Diagnosis of retinal metastasis was supported without further biopsy by high definition imaging from OCT and ultra-widefield fundus images. Images obtained with OCT revealed hyper-reflective inner retinal lesions of the macula which simulated ARN on initial presentation (Fig. 4). However, these lesions were still present 2 months after surgery. Additionally, retinal thinning did not occur following vitrectomy, which is a known process with ARN [10]. Therefore, the hyper-reflective lesions, which tested negative for infectious entities on PCR, likely represented tumor dissemination found on vitreous biopsy. Also, ultra-widefield fundus images revealed white intraretinal lesions scattered throughout the posterior pole and periphery, without choroidal masses or lesions. The multifocal intraretinal lesions depicted in our patient may have been due to the poorly differentiated nature of the cancer, as other cases of low differentiated small cell lung carcinoma depicted similar findings [5, 11]. Lastly, ocular ultrasonography was not performed on our patient as the ultrasound would not have been sensitive enough to illustrate the flat retinal lesions seen clinically (Fig. 3).

Treatment of eyes with retinal metastasis is generally conservative [3]. Common therapy includes observation, palliative external beam radiation [5] and plaque radiotherapy [3]. More invasive and less common options include retinectomy and enucleation in cases of intractable pain. However, patient prognosis with retinal metastasis is often very poor and guarded. Life expectancy may range from 1 to 10.5 months from initial diagnosis [3, 5]. The poor outcomes documented in a majority of cases are likely due to the end-stage nature of retinal metastasis. By the time retinal dissemination has occurred from a primary tumor, overwhelming systemic metastases are usually present in the patient, leading to a high risk of mortality from systemic organ failure.

Our patient was previously diagnosed with an aggressive stage-4 esophageal carcinoma and received radiotherapy and systemic chemotherapy including three cycles of 5-FU and CDDP. However, once the diagnosis of retinal metastases was confirmed by vitreous biopsy and fundus imaging, widespread systemic metastases were present in the lung, liver, lumbar vertebrae, and mediastinal lymph nodes of our patient. MRI and PET–CT revealed no CNS lesions excluding the retina. Esophageal carcinoma can metastasize to the brain [12], thus the absence of multifocal CNS involvement outside the eye may have been due to 5-FU and its ability to cross the blood-brain-barrier (BBB) [13] yet it might not reach therapeutic levels in the retina.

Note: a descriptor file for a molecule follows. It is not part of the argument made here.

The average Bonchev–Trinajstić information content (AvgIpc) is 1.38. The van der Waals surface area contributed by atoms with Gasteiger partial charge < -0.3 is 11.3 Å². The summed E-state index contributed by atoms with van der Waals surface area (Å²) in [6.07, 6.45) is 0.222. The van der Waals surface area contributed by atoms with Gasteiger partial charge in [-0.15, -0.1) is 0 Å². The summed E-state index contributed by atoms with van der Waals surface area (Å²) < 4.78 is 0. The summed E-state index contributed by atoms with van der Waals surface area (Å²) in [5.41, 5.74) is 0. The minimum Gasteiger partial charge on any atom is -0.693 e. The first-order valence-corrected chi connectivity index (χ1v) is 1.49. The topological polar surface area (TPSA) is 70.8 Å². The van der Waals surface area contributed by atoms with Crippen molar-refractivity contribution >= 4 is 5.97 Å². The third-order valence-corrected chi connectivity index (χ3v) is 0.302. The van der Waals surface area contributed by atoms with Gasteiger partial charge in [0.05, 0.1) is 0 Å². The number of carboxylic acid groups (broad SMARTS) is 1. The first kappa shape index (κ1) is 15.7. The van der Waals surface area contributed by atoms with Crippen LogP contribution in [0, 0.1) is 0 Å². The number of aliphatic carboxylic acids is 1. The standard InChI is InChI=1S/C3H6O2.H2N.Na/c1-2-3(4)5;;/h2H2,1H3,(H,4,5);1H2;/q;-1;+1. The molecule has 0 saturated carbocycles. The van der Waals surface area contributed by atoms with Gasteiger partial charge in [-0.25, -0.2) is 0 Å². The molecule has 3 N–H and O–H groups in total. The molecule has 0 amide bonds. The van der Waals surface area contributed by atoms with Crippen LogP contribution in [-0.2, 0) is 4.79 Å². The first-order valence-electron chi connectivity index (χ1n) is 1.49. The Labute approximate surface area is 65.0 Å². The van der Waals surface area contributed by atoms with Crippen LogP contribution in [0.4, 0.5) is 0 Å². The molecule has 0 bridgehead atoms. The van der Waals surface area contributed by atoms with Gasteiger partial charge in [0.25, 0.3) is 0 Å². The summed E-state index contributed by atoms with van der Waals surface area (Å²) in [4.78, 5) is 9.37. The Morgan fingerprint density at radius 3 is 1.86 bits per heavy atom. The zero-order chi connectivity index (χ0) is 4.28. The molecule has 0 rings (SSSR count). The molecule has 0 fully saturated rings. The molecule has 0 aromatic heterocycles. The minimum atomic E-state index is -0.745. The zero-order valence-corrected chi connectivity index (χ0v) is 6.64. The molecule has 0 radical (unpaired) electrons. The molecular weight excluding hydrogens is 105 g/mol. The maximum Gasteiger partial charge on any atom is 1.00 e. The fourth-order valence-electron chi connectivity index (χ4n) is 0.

Retinal metastases are rare and may present as whitish intraretinal lesions or vitreous opacities, mimicking an inflammatory, infectious, or neoplastic process. Our patient presented with a veil-like vitreous opacity, a tractional retinal detachment, and white retinal lesions masquerading as an ARN. Although no retinal biopsy was performed, retinal metastasis was supported via vitreous biopsy using PCR, histopathology, OCT, and ultra-widefield fundus images. Retinal metastasis is associated with a poor prognosis and systemic tumor dissemination. Our patient received systemic chemotherapy including 5-FU which may have limited extra-ocular CNS metastasis due to its ability to cross the BBB, however, 5-FU might be inadequate in preventing vitreoretinal metastasis due to mechanisms which warrant further investigation.



acute retinal necrosis






right eye


left eye


central nervous system


positron emission tomography–computed tomography


polymerase chain reaction


optical coherence tomography




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Authors’ contributions

FM performed surgery and interpreted the patient data regarding the retinal metastasis. SL was a major contributor in writing the manuscript and image processing. KC and TM supervised the patient’s care and treatment. All authors read and approved the final manuscript.


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The authors declare that they have no competing interests.

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Written informed consent for publication of the clinical details and images was obtained from the relative of the patient.

Ethics approval and consent to participate

All the study procedures were conducted in accordance with the Declaration of Helsinki, and informed consent was taken from the patient after approval from the Institutional Review Board.


None of the authors has any financial/conflicting interests to disclosure.

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Correspondence to Fukutaro Mano.

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Mano, F., LoBue, S.A., Chang, K. et al. Multimodal imaging of retinal metastasis masquerading as an acute retinal necrosis. Int J Retin Vitr 4, 43 (2018).

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  • Metastasis
  • Retina
  • Acute retinal necrosis
  • Vitrectomy
  • Cisplatin
  • Fluorouracil
  • Blood–brain barrier